The Laughing Monsters is a curious novel. Denis Johnson describes it as a “literary thriller,” which it technically is. A tale of derring-do, chicanery, and treason, it feels particularly apposite in the immediate geopolitical moment. Its main characters are parasites on the frenzy accompanying the current scramble for Africa. But it is an elusive work. It reminded me of those novelty palm-card portraits of Jesus whose holographic eyes close, open, and follow you around depending on how you tilt the image.
Which is to say that I think there are two books here, unhappily married, but each meriting serious review. It’s a surprise, what Johnson has undertaken this time.
Johnson isn’t easy to place as a writer, partly because he is so vagarious. Among his many works are poetry, plays, intensely written journalism, screenwriting, fiction short and long. And he could be said to be a little vagarious within individual works, his fiction especially, which switches occasionally from hard realism to modes more lyrical.
With Jesus’ Son (1992), his collection of short stories, Johnson acquired an enduring following. He is a specialist in hard lives lived on the grim margins of the American Dream. He has written eight novels. Of them, the best known is Tree of Smoke, an epic engagement with the Vietnam War that received the National Book Award in 2007. His other novels are very different, and range across genres—Gothic (Already Dead, 1998), crime (Nobody Move, 2009), postapocalypse (Fiskadoro, 1985), unlucky losers on the road (Angels, 1983). His novella Train Dreams was shortlisted for the 2012 Pulitzer.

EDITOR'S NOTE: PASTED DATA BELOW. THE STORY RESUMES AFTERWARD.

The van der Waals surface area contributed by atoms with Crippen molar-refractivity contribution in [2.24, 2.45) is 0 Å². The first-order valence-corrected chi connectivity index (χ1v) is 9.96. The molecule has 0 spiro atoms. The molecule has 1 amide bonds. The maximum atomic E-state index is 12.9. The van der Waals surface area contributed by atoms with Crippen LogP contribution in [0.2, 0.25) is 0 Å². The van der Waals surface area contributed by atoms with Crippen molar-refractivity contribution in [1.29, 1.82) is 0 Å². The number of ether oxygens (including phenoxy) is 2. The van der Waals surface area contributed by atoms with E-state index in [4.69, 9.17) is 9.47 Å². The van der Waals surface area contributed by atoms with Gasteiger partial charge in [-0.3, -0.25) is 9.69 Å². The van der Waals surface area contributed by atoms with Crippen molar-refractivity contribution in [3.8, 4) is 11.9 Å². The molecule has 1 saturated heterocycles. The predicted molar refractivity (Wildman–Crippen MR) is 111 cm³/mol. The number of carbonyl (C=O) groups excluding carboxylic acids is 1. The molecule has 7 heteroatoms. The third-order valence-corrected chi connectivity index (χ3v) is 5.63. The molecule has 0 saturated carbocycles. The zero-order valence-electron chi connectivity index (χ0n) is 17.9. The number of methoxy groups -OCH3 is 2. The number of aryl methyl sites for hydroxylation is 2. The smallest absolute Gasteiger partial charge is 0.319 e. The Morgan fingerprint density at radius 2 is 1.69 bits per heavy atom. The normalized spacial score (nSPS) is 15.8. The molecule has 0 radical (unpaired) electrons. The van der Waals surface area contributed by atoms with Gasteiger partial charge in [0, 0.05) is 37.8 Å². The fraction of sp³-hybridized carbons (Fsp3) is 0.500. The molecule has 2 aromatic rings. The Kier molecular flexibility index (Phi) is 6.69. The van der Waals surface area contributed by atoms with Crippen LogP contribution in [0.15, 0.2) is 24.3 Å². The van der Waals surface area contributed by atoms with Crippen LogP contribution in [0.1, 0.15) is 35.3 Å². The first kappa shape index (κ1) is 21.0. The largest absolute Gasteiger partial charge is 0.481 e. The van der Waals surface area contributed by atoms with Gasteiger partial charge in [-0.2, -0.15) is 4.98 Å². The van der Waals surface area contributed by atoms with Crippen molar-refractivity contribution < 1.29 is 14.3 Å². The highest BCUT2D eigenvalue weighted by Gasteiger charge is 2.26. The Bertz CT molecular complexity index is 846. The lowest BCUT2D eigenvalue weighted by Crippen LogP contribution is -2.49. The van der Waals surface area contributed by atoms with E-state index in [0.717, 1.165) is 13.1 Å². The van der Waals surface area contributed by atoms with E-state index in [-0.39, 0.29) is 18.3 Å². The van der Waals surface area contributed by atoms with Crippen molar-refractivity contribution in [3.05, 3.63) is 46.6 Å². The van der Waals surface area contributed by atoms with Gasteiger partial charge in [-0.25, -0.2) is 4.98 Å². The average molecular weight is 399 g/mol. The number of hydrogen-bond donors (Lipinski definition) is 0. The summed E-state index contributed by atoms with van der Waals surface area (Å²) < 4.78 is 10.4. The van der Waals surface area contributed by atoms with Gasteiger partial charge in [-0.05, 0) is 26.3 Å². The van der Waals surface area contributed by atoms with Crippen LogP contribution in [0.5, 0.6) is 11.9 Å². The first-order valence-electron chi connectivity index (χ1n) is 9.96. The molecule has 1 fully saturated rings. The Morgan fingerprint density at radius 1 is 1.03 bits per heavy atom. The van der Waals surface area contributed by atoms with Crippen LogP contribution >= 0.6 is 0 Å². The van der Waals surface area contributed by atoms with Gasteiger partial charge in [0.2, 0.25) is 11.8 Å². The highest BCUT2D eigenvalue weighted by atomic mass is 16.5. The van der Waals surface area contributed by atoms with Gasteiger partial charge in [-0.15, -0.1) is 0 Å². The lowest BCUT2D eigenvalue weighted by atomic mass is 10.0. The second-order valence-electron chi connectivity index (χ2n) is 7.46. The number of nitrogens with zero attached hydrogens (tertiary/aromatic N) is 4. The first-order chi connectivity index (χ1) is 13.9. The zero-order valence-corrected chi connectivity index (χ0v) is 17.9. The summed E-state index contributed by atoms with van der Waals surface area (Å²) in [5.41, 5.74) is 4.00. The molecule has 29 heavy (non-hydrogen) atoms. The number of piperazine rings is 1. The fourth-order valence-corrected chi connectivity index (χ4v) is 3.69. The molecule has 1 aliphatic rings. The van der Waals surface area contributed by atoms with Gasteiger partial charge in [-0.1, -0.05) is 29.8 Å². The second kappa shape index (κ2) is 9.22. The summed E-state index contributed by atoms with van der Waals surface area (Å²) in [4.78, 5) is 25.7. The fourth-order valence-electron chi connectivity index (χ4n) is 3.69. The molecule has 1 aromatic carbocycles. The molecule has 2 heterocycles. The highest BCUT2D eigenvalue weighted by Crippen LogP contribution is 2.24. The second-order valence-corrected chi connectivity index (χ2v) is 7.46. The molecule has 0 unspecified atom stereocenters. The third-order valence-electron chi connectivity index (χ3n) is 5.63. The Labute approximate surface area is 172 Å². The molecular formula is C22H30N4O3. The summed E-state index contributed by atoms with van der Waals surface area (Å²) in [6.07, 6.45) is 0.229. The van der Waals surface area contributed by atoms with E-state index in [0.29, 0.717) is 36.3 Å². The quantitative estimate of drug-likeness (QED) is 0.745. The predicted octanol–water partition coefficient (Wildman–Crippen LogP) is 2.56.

He is highly regarded for his poetry, much of it falling on a continuum with the dire confessional subject matter of the early novels and stories. His collections are The Man Among the Seals (1969), Inner Weather (1976), The Incognito Lounge (1982), The Veil (1987), and The Throne of the Third Heaven of the Nations Millennium General Assembly (1995).
Then there are two books of plays, Shoppers (2002) and Soul of a Whore and Purvis (2012). Underlying religious themes have been noted in these dramatic works. Seek: Reports from the Edges of America and Beyond (2001) collects twenty years of Johnson’s writings about conflicts in different parts of the world and in the American badlands.
Outwardly, The Laughing Monsters is a familiar sort of third-world novel—to which the words “noir” and “picaresque” could both be applied. The time is nowadays; Susan Rice is identified as the national security adviser. The US has recently sent in Special Forces to hunt down the Kony brothers’ infamous Lord’s Resistance Army.
I first took the novel’s thinness—whether in mise-en-scène, dialogue, character, the building blocks of strong narrative—as evidence…
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